validation_generator = validation_datagen.flow_from_dataframe(dataframe= validation_set, directory="Cats_and_Dogs/Dataset/images_train/", x_col="Images", y_col="Animal", class_mode="binary", target_size=(160,160), batch_size=32)

We will use the ImageDataGenerator from TensorFlow to generate batches of tensor image data. First, we will initialize the ImageDataGenerator object for both training_set and validation_set with a set of parameters like rescale, shear_range, zoom_range, horizontal_flip. These parameters will help in transforming the image vectors for maximum feature extraction. We will then use these objects to generate tensors from the actual images.

The flow_from_dataframe method uses the data frame to load the images. The directory parameter specifies the exact location of the images. x_col and y_col are the independent and dependent variables, in this case, the images and the labels. class_mode=”binary” specifies that the data consists of only 2 distinct classes which are cats and dogs. target_size=(160,160) will generate an image of size 160 x 160. Batch size is the number of images sampled at once

On running the above code blocks you will receive an output like this :

Initializing the base model

image_size = 160
IMG_SHAPE = (image_size, image_size, 3)

#Create the base model from the pre-trained model MobileNet V2
base_model = tf.keras.applications.MobileNetV2(input_shape=IMG_SHAPE,

The base model is the model that is pre-trained. We will create a base model using MobileNet V2.

We will also initialize the base model with a matching input size as to the pre-processed image data we have which is 160×160. The base model will have the same weights from imagenet. We will exclude the top layers of the pre-trained model by specifying include_top=False which is ideal for feature extraction.

The above code block will download the pre-trained model and initializes it with the given parameters. We should also prevent the weights of the convolution from being updated before the model is compiled and trained. To do this we set the trainable attribute to false.

base_model.trainable = False

Adding Extra layers to Pre-trained Model

Since the pre-trained model is trained to classify into 1000 classes, we will manually set the output layers to adapt to our problem. Here we need a single node output layer as we have a binary classification problem. We will add the final layers to the base_model network as follows:

model = tf.keras.Sequential([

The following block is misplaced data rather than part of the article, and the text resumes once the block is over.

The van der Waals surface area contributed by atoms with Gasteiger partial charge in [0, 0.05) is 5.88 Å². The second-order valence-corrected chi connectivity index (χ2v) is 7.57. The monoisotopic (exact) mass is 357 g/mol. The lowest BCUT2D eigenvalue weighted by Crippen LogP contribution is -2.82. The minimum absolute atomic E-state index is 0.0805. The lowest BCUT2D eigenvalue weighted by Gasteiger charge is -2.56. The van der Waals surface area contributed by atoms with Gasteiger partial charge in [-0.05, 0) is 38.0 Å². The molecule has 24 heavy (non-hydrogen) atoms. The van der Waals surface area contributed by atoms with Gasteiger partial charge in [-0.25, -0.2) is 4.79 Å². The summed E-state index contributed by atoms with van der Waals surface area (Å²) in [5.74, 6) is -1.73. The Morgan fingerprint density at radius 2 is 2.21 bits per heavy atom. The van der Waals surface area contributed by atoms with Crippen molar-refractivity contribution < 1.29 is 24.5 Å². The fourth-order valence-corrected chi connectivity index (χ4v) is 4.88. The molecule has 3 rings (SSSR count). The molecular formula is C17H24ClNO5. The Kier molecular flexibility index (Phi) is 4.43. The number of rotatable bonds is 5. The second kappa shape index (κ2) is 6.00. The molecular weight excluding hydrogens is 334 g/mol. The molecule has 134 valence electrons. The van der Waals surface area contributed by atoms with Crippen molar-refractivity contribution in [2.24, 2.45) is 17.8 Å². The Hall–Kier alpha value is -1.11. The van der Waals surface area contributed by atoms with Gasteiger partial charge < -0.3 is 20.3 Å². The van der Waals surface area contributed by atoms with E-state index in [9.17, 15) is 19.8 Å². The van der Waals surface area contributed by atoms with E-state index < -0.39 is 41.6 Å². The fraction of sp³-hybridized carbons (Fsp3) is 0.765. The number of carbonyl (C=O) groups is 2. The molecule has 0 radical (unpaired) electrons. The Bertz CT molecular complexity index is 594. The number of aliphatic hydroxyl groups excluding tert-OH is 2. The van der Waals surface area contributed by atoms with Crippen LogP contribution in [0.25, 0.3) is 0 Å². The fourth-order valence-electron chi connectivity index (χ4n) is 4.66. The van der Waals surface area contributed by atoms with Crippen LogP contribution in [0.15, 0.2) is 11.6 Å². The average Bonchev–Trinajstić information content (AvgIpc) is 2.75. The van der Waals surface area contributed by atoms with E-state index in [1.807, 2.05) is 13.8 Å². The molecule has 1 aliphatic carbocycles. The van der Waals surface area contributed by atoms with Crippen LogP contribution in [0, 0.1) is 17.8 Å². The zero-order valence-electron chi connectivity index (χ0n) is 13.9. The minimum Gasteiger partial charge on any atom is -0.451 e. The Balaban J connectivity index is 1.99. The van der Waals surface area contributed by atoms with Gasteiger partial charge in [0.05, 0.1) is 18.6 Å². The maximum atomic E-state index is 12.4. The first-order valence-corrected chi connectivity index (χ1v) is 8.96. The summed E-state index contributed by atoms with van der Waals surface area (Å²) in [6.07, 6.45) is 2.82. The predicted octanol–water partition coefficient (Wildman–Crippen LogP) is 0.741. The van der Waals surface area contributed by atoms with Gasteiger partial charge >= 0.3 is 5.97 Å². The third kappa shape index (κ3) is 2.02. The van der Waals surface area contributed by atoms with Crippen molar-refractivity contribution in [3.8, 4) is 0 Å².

keras.layers.Dense(1, activation='sigmoid')])

Compiling the model

Its time to compile our new model by initializing the right optimizer, loss function and metrics. 

See Also


Training the model

Finally, it’s time to train the model with the image data we have. We will train the model for a 100 epochs, each set with 70 steps_per_epoch for both training and validation. 

steps_per_epoch is the number of times the weights are updated for each cycle of training. (The ideal value for steps_per_epoch is the number of samples per batch)

We will fit the training and validation data generators and specified parameters to the model. On executing the below code block, the model will actually start to train.

epochs = 100
steps_per_epoch = 70
validation_steps = 70

history = model.fit_generator(train_generator,
                              steps_per_epoch = steps_per_epoch,


Visualizing the training and Validation performance

Execute the below code blocks to plot graphs for varying training and validation accuracies and losses.

acc = history.history['acc']
val_acc = history.history['val_acc']

loss = history.history['loss']
val_loss = history.history['val_loss']

plt.figure(figsize=(8, 8))
plt.subplot(2, 1, 1)
plt.plot(acc, label='Training Accuracy')
plt.plot(val_acc, label='Validation Accuracy')
plt.legend(loc='lower right')
plt.title('Training and Validation Accuracy')

plt.subplot(2, 1, 2)
plt.plot(loss, label='Training Loss')
plt.plot(val_loss, label='Validation Loss')
plt.legend(loc='upper right')
plt.ylabel('Cross Entropy')
plt.title('Training and Validation Loss')


We can see huge variations in the loss and accuracy of the validation set. Although the model gradually seems to improve, it may not behave in a similar way when used to actually classify the images as a result of overfitting.

The above model was able to predict with an accuracy of 56% on the validation set. You can try to tune up the model to give a better result and to reduce overfitting

You may look into the following article to see how to make predictions for a test_set.

Hands-On Guide To Multi-Label Image Classification With Tensorflow & Keras

Happy Coding !!